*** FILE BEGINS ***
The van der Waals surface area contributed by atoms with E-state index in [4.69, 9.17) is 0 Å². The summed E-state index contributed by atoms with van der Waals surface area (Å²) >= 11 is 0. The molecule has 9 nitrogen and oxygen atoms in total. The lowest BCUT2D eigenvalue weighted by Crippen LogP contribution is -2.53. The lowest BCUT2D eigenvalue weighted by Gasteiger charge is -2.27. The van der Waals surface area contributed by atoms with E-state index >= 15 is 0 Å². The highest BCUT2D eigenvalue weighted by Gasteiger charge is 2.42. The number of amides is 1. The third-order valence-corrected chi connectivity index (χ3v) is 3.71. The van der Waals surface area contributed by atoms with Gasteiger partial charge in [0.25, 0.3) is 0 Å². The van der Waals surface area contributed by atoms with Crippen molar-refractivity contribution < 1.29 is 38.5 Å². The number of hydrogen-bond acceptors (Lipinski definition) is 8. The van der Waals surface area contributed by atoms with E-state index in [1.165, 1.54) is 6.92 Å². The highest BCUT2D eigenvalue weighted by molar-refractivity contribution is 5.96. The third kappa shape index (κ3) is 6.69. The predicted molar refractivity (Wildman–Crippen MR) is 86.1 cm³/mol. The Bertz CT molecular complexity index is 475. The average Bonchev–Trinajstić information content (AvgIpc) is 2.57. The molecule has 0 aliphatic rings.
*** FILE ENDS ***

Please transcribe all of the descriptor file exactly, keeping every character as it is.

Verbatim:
The van der Waals surface area contributed by atoms with E-state index in [4.69, 9.17) is 0 Å². The summed E-state index contributed by atoms with van der Waals surface area (Å²) >= 11 is 0. The molecule has 9 nitrogen and oxygen atoms in total. The lowest BCUT2D eigenvalue weighted by Crippen LogP contribution is -2.53. The lowest BCUT2D eigenvalue weighted by Gasteiger charge is -2.27. The van der Waals surface area contributed by atoms with E-state index >= 15 is 0 Å². The highest BCUT2D eigenvalue weighted by Gasteiger charge is 2.42. The number of amides is 1. The third-order valence-corrected chi connectivity index (χ3v) is 3.71. The van der Waals surface area contributed by atoms with Gasteiger partial charge in [0.25, 0.3) is 0 Å². The van der Waals surface area contributed by atoms with Crippen molar-refractivity contribution < 1.29 is 38.5 Å². The number of hydrogen-bond acceptors (Lipinski definition) is 8. The van der Waals surface area contributed by atoms with E-state index in [1.165, 1.54) is 6.92 Å². The highest BCUT2D eigenvalue weighted by molar-refractivity contribution is 5.96. The third kappa shape index (κ3) is 6.69. The predicted molar refractivity (Wildman–Crippen MR) is 86.1 cm³/mol. The Bertz CT molecular complexity index is 475. The average Bonchev–Trinajstić information content (AvgIpc) is 2.57. The molecule has 0 aliphatic rings.